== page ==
Friday, April 18, 2014
The Associated Press
(Continued from page 1)
President Obama greets the president of the European Commission, Jose Manuel Barroso, last year.
The Associated Press
Options available to the EU include suspending or ending the agreement, or demanding that the United States enact more powerful data protection laws that include substantial fines for companies that don’t keep data safe.
Germany, Europe’s biggest economy, said Wednesday that it also wants to see changes in Safe Harbor.
“We share the opinion that the Safe Harbor agreement needs significant improvements,” Interior Ministry spokesman Philipp Spauschus said.
U.S. Federal Trade Commission chief Edith Ramirez said Safe Harbor has nothing to do with the surveillance scandal, and urged Europeans not to damage what she called a commercial agreement that works well.
“It cannot be right ... to conflate the distinct issues raised by the use of personal data to advance private commercial interests and to protect national security,” she said Monday in Brussels.
But the EU’s Reding made clear that the status quo is not an option.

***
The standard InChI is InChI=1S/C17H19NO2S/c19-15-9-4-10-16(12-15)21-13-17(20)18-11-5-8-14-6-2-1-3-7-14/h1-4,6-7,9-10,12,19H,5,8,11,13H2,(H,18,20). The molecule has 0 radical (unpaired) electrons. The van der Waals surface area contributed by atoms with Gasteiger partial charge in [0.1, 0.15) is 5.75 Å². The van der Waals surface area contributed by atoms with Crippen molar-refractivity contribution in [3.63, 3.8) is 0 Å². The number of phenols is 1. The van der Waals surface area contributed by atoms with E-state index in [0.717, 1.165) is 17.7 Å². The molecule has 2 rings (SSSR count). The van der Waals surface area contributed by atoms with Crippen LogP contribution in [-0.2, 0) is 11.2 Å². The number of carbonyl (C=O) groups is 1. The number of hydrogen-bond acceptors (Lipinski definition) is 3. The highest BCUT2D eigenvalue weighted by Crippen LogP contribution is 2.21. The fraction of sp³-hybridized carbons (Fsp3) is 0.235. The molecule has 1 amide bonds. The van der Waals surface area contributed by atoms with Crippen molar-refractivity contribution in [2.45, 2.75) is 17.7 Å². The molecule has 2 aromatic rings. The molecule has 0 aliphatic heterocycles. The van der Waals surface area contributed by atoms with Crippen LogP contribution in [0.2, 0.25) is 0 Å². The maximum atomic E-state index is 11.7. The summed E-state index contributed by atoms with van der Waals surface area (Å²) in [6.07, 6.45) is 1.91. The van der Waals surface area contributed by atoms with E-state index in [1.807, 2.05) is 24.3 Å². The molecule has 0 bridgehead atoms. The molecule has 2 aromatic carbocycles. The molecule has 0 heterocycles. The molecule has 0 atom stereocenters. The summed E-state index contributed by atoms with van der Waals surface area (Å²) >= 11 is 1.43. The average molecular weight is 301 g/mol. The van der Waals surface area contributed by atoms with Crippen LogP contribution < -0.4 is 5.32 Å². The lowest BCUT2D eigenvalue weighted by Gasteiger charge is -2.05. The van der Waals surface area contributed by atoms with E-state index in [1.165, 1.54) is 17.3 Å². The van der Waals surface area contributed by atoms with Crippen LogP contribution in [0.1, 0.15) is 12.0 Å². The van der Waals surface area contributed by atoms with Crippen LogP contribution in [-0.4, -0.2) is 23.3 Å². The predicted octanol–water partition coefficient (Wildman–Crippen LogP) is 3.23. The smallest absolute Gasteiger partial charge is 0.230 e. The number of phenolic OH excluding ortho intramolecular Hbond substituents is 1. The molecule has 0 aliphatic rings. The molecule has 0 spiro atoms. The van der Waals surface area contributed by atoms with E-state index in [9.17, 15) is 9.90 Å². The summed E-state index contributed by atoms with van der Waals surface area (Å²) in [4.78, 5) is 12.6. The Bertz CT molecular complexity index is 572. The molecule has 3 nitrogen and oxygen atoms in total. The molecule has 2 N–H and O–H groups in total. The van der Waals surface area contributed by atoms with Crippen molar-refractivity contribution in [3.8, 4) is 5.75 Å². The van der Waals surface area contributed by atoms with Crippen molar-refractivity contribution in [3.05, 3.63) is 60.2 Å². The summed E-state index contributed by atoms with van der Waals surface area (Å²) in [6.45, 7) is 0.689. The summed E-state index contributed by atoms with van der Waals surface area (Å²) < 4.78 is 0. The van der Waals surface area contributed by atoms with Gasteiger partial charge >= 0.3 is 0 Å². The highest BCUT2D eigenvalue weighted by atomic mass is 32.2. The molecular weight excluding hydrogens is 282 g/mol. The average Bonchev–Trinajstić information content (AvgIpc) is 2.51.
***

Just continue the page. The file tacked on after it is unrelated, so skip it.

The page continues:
“The existing scheme has been criticized by European industry and questioned by European citizens: They say it is little more than a patch providing a veil of legitimacy for the U.S. firms using it,” she said Tuesday in Washington.
Her agency is reviewing Safe Harbor and will present its results by the end of the year. The EU Commission could suspend the agreement or seek amendments to it rather easily, without the usual lengthy procedures of having to seek approval from all EU member states or the European Parliament.
An even bigger battle looms over already contentious free-trade talks between the world’s two biggest economies. Trade volume between the United States and the European Union totaled 800 billion euros last year.
Reding warned this week that the lack of data privacy safeguards in the U.S. could “easily derail” the talks, which resume in December and are expected to be concluded within a year.
It appears certain that as part of the negotiations the EU will insist on tougher U.S. data protection in line with new European laws.
That legislation lets users instruct companies to fully erase their personal data – the so-called right to be forgotten – as well as limiting user profiling, requiring greater transparency from companies and mandating prior consent. Plus they contain stiff fines for violations.
“Otherwise, the European Parliament may decide to reject” the EU-U.S. free trade deal, Reding said.
The most significant action taken in Brussels so far has been a vote by the European Parliament urging Europe to stop sharing bank transfer data with U.S. law enforcement in terror investigations.
But that resolution would need approval from the European Commission – and from all 28 national governments, a long and uncertain process.